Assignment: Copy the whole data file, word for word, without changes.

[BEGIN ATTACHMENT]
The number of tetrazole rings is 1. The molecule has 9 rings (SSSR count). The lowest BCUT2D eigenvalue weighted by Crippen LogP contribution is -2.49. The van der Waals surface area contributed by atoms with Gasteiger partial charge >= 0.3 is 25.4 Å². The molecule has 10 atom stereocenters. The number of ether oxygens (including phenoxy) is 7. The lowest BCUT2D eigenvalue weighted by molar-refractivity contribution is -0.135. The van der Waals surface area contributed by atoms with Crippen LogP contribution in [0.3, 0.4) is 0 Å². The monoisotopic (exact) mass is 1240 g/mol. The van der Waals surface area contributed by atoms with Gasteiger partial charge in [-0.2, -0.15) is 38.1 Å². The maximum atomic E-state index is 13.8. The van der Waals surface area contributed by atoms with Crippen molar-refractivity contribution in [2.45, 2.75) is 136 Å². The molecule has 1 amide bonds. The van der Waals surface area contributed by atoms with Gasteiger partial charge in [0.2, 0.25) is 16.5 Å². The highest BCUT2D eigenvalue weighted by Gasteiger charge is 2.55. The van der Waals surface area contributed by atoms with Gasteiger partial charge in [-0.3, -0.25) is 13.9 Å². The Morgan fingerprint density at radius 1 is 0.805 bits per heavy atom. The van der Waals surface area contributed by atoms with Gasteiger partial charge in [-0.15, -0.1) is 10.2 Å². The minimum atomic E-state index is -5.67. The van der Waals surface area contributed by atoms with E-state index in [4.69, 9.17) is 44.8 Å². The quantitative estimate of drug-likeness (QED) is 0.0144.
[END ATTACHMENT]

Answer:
The number of tetrazole rings is 1. The molecule has 9 rings (SSSR count). The lowest BCUT2D eigenvalue weighted by Crippen LogP contribution is -2.49. The van der Waals surface area contributed by atoms with Gasteiger partial charge >= 0.3 is 25.4 Å². The molecule has 10 atom stereocenters. The number of ether oxygens (including phenoxy) is 7. The lowest BCUT2D eigenvalue weighted by molar-refractivity contribution is -0.135. The van der Waals surface area contributed by atoms with Crippen LogP contribution in [0.3, 0.4) is 0 Å². The monoisotopic (exact) mass is 1240 g/mol. The van der Waals surface area contributed by atoms with Gasteiger partial charge in [-0.2, -0.15) is 38.1 Å². The maximum atomic E-state index is 13.8. The van der Waals surface area contributed by atoms with Crippen molar-refractivity contribution in [2.45, 2.75) is 136 Å². The molecule has 1 amide bonds. The van der Waals surface area contributed by atoms with Gasteiger partial charge in [0.2, 0.25) is 16.5 Å². The highest BCUT2D eigenvalue weighted by Gasteiger charge is 2.55. The van der Waals surface area contributed by atoms with Gasteiger partial charge in [-0.3, -0.25) is 13.9 Å². The Morgan fingerprint density at radius 1 is 0.805 bits per heavy atom. The van der Waals surface area contributed by atoms with Gasteiger partial charge in [-0.15, -0.1) is 10.2 Å². The minimum atomic E-state index is -5.67. The van der Waals surface area contributed by atoms with E-state index in [4.69, 9.17) is 44.8 Å². The quantitative estimate of drug-likeness (QED) is 0.0144.